Census Check: Make Yourself Count – Literally!

The Census is an essential tool in our system of government, private enterprise, and community. Many of the most important decisions made by government and business leaders are based on the information that is provided by the census and its interim community surveys.

We know it can get a little confusing, but we’ve got you covered. Here’s a breakdown on what you need to know about the 2020 Census:

What is the Census?
The 2020 Census counts every person living in the United States and five U.S. territories.

What is the purpose of the Census?
The Census collects information about individuals and then uses that information to get a broader sense of the population in general. This information then is used to calculate the number of seats that each state will have in the U.S. House of Representatives.

Why is the Census important to me?
Responding to the census is not only your civic duty; it also affects the amount of funding your community receives, how your community plans for the future, and your representation in the government. Specifically, data from 2020 are used to:
– Ensure public services and funding for schools, hospitals, and fire department;
– Plan new homes and businesses and improve neighborhoods;
– Determine how many seats your state is allocated in the House of Representatives.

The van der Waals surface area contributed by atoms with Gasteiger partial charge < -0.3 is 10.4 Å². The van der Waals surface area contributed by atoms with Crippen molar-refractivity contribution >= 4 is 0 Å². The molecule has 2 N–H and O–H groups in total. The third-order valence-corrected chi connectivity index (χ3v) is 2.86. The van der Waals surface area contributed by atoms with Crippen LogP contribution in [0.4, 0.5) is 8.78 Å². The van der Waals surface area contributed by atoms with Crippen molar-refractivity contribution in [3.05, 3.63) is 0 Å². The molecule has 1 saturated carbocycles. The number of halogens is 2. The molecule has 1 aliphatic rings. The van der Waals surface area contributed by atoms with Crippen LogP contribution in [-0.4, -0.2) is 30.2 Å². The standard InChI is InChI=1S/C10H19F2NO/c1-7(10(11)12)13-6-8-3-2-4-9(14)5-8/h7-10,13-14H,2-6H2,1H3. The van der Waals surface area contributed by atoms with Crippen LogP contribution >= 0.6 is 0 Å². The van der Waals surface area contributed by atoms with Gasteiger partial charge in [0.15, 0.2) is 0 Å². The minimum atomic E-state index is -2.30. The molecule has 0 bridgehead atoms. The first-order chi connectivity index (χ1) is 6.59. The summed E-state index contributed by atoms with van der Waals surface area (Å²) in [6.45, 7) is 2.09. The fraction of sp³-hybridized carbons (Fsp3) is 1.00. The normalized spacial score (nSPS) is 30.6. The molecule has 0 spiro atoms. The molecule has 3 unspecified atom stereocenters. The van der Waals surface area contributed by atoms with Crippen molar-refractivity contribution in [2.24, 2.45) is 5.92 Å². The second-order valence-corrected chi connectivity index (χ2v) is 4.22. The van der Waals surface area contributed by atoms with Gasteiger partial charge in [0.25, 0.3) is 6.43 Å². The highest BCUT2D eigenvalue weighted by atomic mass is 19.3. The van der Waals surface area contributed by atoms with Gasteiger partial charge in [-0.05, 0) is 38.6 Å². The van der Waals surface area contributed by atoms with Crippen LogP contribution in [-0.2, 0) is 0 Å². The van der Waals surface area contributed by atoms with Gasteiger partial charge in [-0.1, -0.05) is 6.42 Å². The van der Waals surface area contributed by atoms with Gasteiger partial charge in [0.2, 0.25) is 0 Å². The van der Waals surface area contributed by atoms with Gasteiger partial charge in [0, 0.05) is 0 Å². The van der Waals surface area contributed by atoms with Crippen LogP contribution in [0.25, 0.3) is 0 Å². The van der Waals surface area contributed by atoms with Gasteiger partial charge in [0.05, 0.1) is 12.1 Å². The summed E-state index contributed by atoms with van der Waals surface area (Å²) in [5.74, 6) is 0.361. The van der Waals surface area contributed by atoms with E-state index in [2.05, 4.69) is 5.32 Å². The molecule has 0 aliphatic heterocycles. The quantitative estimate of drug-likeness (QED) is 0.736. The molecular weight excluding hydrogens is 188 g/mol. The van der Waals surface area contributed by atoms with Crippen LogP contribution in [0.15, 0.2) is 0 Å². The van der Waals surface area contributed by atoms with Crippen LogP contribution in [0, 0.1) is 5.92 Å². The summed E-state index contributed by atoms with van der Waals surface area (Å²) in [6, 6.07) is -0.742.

How is the Census conducted?
Every household will have the option of responding online, by mail, or by phone.

What information will be collected?
The census will collect basic information about the people living in your household. When completing the Census, you should count everyone living in your household at the time.

The Census is particularly important to young adults because the information reported is used for funding for Pell Grants — the federal student-aid program many low-income young adults rely on to finance their higher education. More than 7.5 million students without a bachelor’s degree were projected to receive the grants in the fiscal year 2018, according to the Congressional Budget Office. “The more New York City is undercounted, and the more Brooklyn is undercounted, the less federal investment there is, the less desirable it becomes,” Clarke said. “It essentially would make it ultimately a not very desirable place to live if it doesn’t have hospitals and good schools.

The 2020 census had been scheduled to stop at the end of July, but the deadline has now been extended to mid-August. The real power lies in how you’re counted. Do your part and respond to the Census online: